Gippsland Plains Rail Trail – Traralgon to Stratford

cyclists riding over the bridge on the Gippsland Plains Rail Trail

Length: 63km from Traralgon to Stratford | Surface: Mostly smooth gravel Grade: Flat terrain, easy/moderate.

The trail passes through high quality dairy country, and offers sweeping views of the Great Dividing Range to the north. Visitors can connect to and travel by train at either end of the trail. The trail is perfect for weekend short breaks with most townships along its route offering accommodation, food and wine, visitor services and amenities. With three V-Line services daily (, trail users can arrive at Traralgon or Stratford by train, then return home, again by train, from the other end.

Bridges cross rivers and waterways, with short detours leading to wineries, galleries and museums along the trail.

Small towns along the trail include Glengarry, Toongabbie, Cowwarr, Dawson, Heyfield, Tinamba, Maffra, Powerscourt.

Officially commences at the intersection of Marshalls Road and Traralgon-Maffra Road (C105) approx 4 kms from the Traralgon train station and CBD. The trail carpark is located at Burnetts Road, approx 1km along the trail towards Glengarry. At this location there is plenty of safe off road space to load and unload bikes, organise gear and there is also a trail map and information shelter.


For the most up to date information about the rail trail visit Gippsland Plains Rail Trail on Facebook.


History of the Traralgon-Stratford Railway

The Traralgon-Maffra-Stratford railway was constructed to serve the rich farming and timber producing areas around these towns, and was constructed in several stages. By 1883 the new line from Traralgon had reached Heyfield, and was extended to Maffra in 1886. A branch line from Maffra to Briagolong was opened in 1889, and the final part of railway from Maffra to Stratford (joining the main Gippsland line to Bairnsdale) was opened by 1890.


The Maffra railway was used for haulage of large quantities of freight including agricultural produce and timber as well as bringing in inbound supplies such as food and machinery. From the time of the line’s opening a daily passenger train service was provided to Traralgon, which was finally withdrawn in 1977. By that time the railways had lost much of their business to competing road traffic, although the line was used to carry through freight trains from Orbost until October 1983, when the new station at Sale was opened.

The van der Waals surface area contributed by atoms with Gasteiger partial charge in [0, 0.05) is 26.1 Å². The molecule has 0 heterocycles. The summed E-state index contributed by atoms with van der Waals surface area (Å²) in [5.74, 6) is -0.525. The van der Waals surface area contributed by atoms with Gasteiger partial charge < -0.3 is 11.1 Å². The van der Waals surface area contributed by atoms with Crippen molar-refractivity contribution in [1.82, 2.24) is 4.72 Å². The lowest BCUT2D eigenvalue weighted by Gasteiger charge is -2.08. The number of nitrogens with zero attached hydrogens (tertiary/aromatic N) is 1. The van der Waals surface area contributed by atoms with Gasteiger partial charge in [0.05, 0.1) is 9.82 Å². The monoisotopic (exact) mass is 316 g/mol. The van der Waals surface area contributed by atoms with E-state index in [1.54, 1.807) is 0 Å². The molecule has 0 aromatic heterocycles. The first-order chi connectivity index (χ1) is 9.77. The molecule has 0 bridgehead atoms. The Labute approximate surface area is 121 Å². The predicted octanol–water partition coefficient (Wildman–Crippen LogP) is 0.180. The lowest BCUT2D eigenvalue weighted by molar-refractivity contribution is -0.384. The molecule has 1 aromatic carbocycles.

Regular freight services on the line were then terminated and trains only operated as required for large consignments of bulk products. By the mid 1980s the condition of major bridges had deteriorated and the line was closed in stages from the Traralgon end commencing in 1987.  The track on this section was dismantled and later re-used on wheat haulage lines elsewhere in Victoria. Special passenger trains occasionally visited the line, with a steam hauled heritage train travelling from Melbourne to Maffra via Stratford in August 1990.


The section of line between Maffra and Stratford remained in operation for the occasional haulage of containerized milk products until 1993, when it finally closed, marking the end of over a century of rail services on the Gippsland plains.


The line has now passed into history after performing its role in the development of the region, but lives on as a Rail Trail for future generations to enjoy.

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